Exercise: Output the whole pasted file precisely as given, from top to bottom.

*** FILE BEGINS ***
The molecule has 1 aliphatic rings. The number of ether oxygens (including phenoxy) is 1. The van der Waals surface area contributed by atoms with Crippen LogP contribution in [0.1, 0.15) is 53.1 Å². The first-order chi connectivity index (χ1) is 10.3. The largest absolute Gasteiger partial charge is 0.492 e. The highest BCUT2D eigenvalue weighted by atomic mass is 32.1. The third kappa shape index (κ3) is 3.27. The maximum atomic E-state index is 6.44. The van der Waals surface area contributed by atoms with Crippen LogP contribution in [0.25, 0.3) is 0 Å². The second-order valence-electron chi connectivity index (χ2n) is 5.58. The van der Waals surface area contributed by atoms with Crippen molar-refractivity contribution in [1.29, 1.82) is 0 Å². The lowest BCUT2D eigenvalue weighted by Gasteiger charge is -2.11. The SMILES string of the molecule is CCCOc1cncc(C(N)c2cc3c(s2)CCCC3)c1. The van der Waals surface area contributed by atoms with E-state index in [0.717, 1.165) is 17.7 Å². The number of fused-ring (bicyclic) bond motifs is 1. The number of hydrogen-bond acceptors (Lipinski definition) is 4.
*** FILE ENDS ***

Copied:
The molecule has 1 aliphatic rings. The number of ether oxygens (including phenoxy) is 1. The van der Waals surface area contributed by atoms with Crippen LogP contribution in [0.1, 0.15) is 53.1 Å². The first-order chi connectivity index (χ1) is 10.3. The largest absolute Gasteiger partial charge is 0.492 e. The highest BCUT2D eigenvalue weighted by atomic mass is 32.1. The third kappa shape index (κ3) is 3.27. The maximum atomic E-state index is 6.44. The van der Waals surface area contributed by atoms with Crippen LogP contribution in [0.25, 0.3) is 0 Å². The second-order valence-electron chi connectivity index (χ2n) is 5.58. The van der Waals surface area contributed by atoms with Crippen molar-refractivity contribution in [1.29, 1.82) is 0 Å². The lowest BCUT2D eigenvalue weighted by Gasteiger charge is -2.11. The SMILES string of the molecule is CCCOc1cncc(C(N)c2cc3c(s2)CCCC3)c1. The van der Waals surface area contributed by atoms with E-state index in [0.717, 1.165) is 17.7 Å². The number of fused-ring (bicyclic) bond motifs is 1. The number of hydrogen-bond acceptors (Lipinski definition) is 4.